Amid coronavirus pandemic, Buzz Aldrin recounts Apollo 11 quarantine

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Amid the coronavirus pandemic, Apollo 11 Lunar Module Pilot Buzz Aldrin has recounted the quarantine period he spent with fellow astronauts Neil Armstrong and Michael Collins following their historic moon mission.

“How is everyone spending their quarantine time?” the second man on the Moon tweeted Sunday. “After Apollo 11, I spent mine inside a secure building, the Lunar Receiving Laboratory, for 3 weeks – writing mission reports, conducting debriefs & exercising! Show me how you’re staying safe from COVID-19.”

Aldrin, 90, is self-isolating amid the pandemic.

APOLLO 11’S MICHAEL COLLINS RECOUNTS THE CREW’S THREE-WEEK QUARANTINE ON THEIR RETURN FROM THE MOON

Last year, Apollo 11 Command Module Pilot Michael Collins told Fox News that the quarantine period “was a piece of cake.

President Nixon talks to the Apollo 11 astronauts in their Mobile Quarantine Facility (MQF) on the USS Hornet.

President Nixon talks to the Apollo 11 astronauts in their Mobile Quarantine Facility (MQF) on the USS Hornet. (NASA)

Scientists were concerned that the Apollo 11 crewmembers may have brought pathogens back from the moon with them, so they immediately entered a Mobile Quarantine Facility (MQF), a converted Airstream trailer that was waiting for them on recovery ship USS Hornet when they splashed down in the Pacific on July 24, 1969.

The MQF containing the astronauts was lifted off the USS Hornet when it reached Pearl Harbor and then transferred to Hickam Air Force Base, where it was loaded onto an Air Force C-141 jet transport and flown to Ellington Air Force Base in Houston. From there, the astronauts were taken to the more spacious confines of the Lunar Receiving Laboratory at Johnson Space Center.

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In addition to NASA personnel, the astronauts also had a large group of rodent roommates at the Lunar Receiving Laboratory, who were carefully monitored for signs of any germs brought back from the moon.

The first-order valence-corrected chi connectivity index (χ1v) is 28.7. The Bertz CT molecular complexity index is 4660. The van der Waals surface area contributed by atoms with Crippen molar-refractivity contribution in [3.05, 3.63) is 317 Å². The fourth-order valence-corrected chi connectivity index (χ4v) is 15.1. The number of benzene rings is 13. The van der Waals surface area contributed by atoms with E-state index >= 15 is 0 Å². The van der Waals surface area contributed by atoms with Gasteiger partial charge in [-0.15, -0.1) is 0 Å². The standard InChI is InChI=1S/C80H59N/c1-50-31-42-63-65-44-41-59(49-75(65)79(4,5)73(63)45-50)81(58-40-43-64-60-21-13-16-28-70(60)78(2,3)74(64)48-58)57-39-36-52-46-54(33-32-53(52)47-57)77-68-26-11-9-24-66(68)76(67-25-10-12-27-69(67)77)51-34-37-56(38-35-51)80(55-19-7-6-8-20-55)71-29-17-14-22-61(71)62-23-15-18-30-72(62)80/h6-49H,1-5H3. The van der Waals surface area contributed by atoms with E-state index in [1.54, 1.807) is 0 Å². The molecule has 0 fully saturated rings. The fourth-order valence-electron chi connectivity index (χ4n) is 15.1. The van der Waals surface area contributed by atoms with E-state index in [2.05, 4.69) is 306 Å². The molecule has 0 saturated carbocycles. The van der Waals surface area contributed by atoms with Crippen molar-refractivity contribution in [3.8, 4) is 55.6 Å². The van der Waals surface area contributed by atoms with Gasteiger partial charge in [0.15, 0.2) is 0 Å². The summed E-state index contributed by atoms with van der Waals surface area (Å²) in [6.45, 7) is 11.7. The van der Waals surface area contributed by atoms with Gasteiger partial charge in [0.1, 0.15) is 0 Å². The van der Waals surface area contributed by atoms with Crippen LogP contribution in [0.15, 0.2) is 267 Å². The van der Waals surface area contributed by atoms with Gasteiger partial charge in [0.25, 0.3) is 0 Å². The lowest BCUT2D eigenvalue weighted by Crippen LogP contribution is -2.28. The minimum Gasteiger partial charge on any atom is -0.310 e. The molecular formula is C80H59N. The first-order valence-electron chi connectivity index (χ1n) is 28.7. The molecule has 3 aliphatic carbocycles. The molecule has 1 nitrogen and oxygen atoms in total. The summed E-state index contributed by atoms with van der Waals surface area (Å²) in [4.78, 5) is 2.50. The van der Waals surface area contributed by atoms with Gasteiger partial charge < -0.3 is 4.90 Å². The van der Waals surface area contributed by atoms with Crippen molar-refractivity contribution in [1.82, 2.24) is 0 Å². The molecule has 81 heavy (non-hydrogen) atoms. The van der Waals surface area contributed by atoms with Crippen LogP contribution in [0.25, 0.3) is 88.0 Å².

An interior view of the Mobile Quarantine Facility shows the Apollo 11 crew after their arrival at Ellington Air Force Base. Mission Commander Neil Armstrong is strumming on a ukulele while Michael Collins (right foreground) and Buzz Aldrin (right background) are looking out the window. The other people in the picture are MQF support personnel.

An interior view of the Mobile Quarantine Facility shows the Apollo 11 crew after their arrival at Ellington Air Force Base. Mission Commander Neil Armstrong is strumming on a ukulele while Michael Collins (right foreground) and Buzz Aldrin (right background) are looking out the window. The other people in the picture are MQF support personnel. (NASA)

“We had a huge colony of white mice,” Collins told Fox News. “The three of us had gone to the moon – that was either a national, international, triumph, or it was a total disaster depending on the health of the white mice that we had.”

“If the mice lived, everything was fine,” he added.

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After traveling hundreds of thousands of miles to and from the moon, the trio of astronauts were now going nowhere, at least for a while.

“Although all three astronauts were veterans of prior missions, none had ever spent so much time in space, and post-mission activities had never been conducted under strict confinement,” notes NASA’s history office. “Thus quarantine quickly became oppressive, the more so because only meager provision had been made for recreation. An exercise room was available, as well as a Ping-Pong table, and they could read or watch television or talk by telephone to their families, but it was not like being at home.”

Less than a week after their return from space, NASA asked the astronauts how their time in the receiving laboratory was going. Armstrong’s “noncommittal” response was that, so far, it had been going “about as well as you can expect.” Collins, understandably, said “I want out,” according to the space agency’s history office.

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Fortunately, the colony of mice did not display any ill effects and the astronauts were finally released from quarantine on Aug. 10, 1969.

The MQF used by the Apollo 11 astronauts is now in the collection of the Smithsonian National Air and Space Museum.

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As of Monday morning, at least 732,153 coronavirus cases have been diagnosed worldwide, at least 143,055 of which are in the U.S. The disease has accounted for at least 34,686 deaths around the world, including 2,513 people in the U.S.

Fox News’ Louis Casiano contributed to this article. Follow James Rogers on Twitter @jamesjrogers